This week has involved more selection of documents from archives. It’s interesting to see how museums started, often almost accidentally. In the early days of the Museum of English Rural Life in 1951 the policy was to collect ‘ anything and everything that might prove useful ‘ during the pilot period. In a letter to Hugh Massingham, the author and celebrator of the English countryside, thanking him for donating his collection, museum staff said ‘ precisely where this notion of ours will end we cannot as yet foresee ‘.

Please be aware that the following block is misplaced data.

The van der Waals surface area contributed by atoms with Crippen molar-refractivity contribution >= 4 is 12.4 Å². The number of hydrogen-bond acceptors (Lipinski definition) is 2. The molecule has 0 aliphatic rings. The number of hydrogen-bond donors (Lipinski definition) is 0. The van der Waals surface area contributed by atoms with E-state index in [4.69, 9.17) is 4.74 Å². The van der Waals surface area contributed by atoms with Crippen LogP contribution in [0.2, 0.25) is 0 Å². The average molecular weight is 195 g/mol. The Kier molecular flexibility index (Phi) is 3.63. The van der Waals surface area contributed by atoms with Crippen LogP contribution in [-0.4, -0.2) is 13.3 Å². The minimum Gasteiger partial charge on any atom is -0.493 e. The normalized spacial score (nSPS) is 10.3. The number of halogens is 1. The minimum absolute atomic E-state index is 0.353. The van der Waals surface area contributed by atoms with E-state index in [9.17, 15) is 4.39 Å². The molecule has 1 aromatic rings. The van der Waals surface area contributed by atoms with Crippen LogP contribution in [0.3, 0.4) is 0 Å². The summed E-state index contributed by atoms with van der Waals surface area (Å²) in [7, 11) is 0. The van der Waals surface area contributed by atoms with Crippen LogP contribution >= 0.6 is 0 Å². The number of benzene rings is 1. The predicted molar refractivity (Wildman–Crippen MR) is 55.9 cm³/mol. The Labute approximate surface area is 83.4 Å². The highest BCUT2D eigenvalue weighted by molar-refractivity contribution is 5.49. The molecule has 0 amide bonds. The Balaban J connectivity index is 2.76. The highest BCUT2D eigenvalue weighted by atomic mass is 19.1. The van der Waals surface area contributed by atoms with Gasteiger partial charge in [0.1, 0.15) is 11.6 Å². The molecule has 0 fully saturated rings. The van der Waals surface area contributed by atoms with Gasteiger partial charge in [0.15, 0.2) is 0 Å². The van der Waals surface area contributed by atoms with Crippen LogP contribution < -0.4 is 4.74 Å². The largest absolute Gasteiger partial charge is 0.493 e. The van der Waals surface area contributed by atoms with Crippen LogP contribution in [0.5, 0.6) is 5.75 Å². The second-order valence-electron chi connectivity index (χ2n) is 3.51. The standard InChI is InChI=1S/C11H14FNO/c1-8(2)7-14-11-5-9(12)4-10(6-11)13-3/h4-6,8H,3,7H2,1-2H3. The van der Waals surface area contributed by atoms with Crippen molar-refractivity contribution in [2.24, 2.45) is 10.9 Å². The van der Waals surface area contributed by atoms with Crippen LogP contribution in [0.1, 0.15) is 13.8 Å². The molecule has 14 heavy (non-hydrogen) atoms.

I’ve also been transcribing an interview with Amy Smith, the creator of the Ure Museum of Classical Archaeology. She talked about all the work which has gone into the symposium display in the museum (the symposium being a Greek party). This Museum also had humble beginnings, and owes its existence to the first Professor of Classics at Reading, Percy Ure, and his wife Dr Anne Ure. Memorable quote from a 1938 letter written by one of the Ures replying to someone who had written offering some vases for sale: ‘our collection is largely junk picked up cheaply in Shoe Lane and the prices have generally been in shillings rather than in pounds’.